UK consumers do not believe businesses or governments do enough to protect their data, according to Symantec’s latest State of Privacy report.
Security now ranks as high as the quality of products and customer service when consumers decide where to shop – but only 21% of UK consumers trust retailers to keep their data safe, the report said.
Consumers across Europe consider retailers and social media companies the least trustworthy with personal data, while medical institutions and banks are believed the most trustworthy.
Symantec found one third of the UK consumers polled said they provide fake information to protect their privacy online and data security represents a strong commercial driver for 89% of UK shoppers.
Businesses have an opportunity to use data protection and customer privacy as a competitive advantage, by educating and reassuring customers that data is held securely, the report said.
The Symantec survey found 49% of UK consumers are worried their data is not safe, with 59% stating they experienced a data protection issue in the past.
According to Symantec, consumer reluctance to share personal information will grow and begin to change online behaviour.
Read more about e-commerce security
- While the fundamentals of securing an e-commerce website haven't changed in a few years, there are new threat vectors and security risks to be aware of.
- E-commerce fraud is plaguing payment transactions over mobile devices, costing companies millions of dollars.
Security concerns and e-commerce
But, despite UK consumers' concerns about security and privacy online, the study found that, while online shopping is still growing, only one in five takes the time to read terms and conditions in full before sharing their personal information; and more than three in 10 would trade in their email address for monetary benefits.
Symantec believes it a matter of time until security concerns cause reduce online activity.
This trend can be seen already, with 53% of UK consumers avoiding posting personal data online to protect their privacy.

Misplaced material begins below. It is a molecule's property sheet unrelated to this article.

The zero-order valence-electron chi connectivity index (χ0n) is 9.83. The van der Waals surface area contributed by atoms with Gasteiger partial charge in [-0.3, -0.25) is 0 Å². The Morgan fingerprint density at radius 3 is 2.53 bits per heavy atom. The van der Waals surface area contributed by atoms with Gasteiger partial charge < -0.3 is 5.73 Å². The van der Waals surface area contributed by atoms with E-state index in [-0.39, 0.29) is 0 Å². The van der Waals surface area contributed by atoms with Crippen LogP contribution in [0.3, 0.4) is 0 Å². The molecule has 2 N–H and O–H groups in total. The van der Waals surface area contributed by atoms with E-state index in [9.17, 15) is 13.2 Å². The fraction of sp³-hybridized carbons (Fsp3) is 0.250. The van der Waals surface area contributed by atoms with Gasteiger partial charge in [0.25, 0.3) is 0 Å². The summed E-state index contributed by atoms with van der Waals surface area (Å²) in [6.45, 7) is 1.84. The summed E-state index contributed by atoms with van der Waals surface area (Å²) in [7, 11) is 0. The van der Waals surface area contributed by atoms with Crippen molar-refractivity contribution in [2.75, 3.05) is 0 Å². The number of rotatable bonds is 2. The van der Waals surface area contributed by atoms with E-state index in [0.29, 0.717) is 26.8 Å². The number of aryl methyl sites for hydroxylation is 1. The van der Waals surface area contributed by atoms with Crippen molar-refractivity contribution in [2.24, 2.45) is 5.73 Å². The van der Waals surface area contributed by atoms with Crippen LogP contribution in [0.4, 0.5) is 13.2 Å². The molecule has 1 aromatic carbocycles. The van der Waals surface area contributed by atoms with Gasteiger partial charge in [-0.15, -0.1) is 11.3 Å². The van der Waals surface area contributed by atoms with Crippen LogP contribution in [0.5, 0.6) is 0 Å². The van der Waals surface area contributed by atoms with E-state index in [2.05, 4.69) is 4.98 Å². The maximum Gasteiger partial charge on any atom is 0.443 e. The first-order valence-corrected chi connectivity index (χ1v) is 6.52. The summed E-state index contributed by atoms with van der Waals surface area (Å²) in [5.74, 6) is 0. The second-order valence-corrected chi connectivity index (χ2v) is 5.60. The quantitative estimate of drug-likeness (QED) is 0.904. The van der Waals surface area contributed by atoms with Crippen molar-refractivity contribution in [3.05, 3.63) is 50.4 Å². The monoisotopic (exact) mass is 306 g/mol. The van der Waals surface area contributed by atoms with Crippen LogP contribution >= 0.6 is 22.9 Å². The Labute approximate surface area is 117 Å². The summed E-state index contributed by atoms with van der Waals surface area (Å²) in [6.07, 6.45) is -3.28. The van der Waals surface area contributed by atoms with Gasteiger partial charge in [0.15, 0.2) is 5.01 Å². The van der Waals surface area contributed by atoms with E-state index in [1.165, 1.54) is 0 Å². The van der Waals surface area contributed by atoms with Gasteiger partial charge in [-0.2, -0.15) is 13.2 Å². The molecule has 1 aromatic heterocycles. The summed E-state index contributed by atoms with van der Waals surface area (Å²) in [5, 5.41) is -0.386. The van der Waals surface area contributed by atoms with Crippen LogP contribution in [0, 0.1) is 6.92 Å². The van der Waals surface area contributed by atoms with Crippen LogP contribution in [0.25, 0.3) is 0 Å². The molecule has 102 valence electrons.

Symantec suggests the market is near tipping point and businesses need to turn data security to their advantage by ensuring policies and procedures are robust; and that security is communicated to customers as a reason to engage with them.
According to the report, customer data security has evolved as a priority for consumers – and the sooner businesses realise this, the more they can take a competitive advantage from it.
Responsibility for data protection
The research also suggests that consumers are beginning to understand the value of their data, with 18% valuing their information at over €10,000.
The study found UK consumers divided over who should take responsibility for providing adequate data protection.
Nearly a third said it should lie with government, 28% said businesses and 40% said consumers share equal responsibility for protecting their information.
“Businesses need to be more transparent with customers, in how they are keeping data secure,” said Ilias Chantzos, senior director for Symantec government affairs in Europe.
“Security needs to be embedded into a company’s value chain, but it should also be viewed internally as a customer-winning requirement, and not just a cost.”
Consumer choice and data protection
Darren Thomson, chief technology officer for Symantec in Europe, said the IT industry has an opportunity to assist the consumer in making sensible choices around data privacy.
“The State of Privacy report shows many consumers today are considering what their data might be worth to others. Businesses should act now to demonstrate the security of personal data they hold – in turn, this will enable them to grow their business with accurate data and a loyal customer base,” Thomson said.
Udo Helmbrecht, executive director of EU cyber security agency ENISA, recommends that companies and public sector bodies review their privacy policies and create simple more effective methods of communicating these to consumers.
“We believe that terms and conditions should be more concise, easy to understand and companies should help customers take control of their data,” Helmbrecht said.